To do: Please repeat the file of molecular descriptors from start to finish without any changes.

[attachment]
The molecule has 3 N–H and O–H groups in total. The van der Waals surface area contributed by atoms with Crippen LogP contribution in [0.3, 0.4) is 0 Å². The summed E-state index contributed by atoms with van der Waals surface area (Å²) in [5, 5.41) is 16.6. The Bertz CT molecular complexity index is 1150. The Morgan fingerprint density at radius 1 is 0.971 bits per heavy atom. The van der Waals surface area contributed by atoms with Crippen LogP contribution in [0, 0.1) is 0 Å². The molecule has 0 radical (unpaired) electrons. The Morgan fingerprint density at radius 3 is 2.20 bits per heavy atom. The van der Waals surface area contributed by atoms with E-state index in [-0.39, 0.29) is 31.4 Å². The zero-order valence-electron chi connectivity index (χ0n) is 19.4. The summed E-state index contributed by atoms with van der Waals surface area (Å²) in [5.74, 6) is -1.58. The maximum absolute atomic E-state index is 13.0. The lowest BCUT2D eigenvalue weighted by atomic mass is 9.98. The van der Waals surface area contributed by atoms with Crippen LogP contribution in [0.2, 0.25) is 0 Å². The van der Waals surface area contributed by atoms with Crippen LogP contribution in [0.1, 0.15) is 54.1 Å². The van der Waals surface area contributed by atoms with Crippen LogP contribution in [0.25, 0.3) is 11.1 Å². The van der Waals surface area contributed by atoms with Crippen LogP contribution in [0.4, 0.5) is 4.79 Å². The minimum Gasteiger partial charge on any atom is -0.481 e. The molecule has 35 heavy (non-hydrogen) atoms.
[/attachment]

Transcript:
The molecule has 3 N–H and O–H groups in total. The van der Waals surface area contributed by atoms with Crippen LogP contribution in [0.3, 0.4) is 0 Å². The summed E-state index contributed by atoms with van der Waals surface area (Å²) in [5, 5.41) is 16.6. The Bertz CT molecular complexity index is 1150. The Morgan fingerprint density at radius 1 is 0.971 bits per heavy atom. The van der Waals surface area contributed by atoms with Crippen LogP contribution in [0, 0.1) is 0 Å². The molecule has 0 radical (unpaired) electrons. The Morgan fingerprint density at radius 3 is 2.20 bits per heavy atom. The van der Waals surface area contributed by atoms with E-state index in [-0.39, 0.29) is 31.4 Å². The zero-order valence-electron chi connectivity index (χ0n) is 19.4. The summed E-state index contributed by atoms with van der Waals surface area (Å²) in [5.74, 6) is -1.58. The maximum absolute atomic E-state index is 13.0. The lowest BCUT2D eigenvalue weighted by atomic mass is 9.98. The van der Waals surface area contributed by atoms with Crippen LogP contribution in [0.2, 0.25) is 0 Å². The van der Waals surface area contributed by atoms with Crippen LogP contribution in [0.1, 0.15) is 54.1 Å². The van der Waals surface area contributed by atoms with Crippen LogP contribution in [0.25, 0.3) is 11.1 Å². The van der Waals surface area contributed by atoms with Crippen LogP contribution in [0.4, 0.5) is 4.79 Å². The minimum Gasteiger partial charge on any atom is -0.481 e. The molecule has 35 heavy (non-hydrogen) atoms.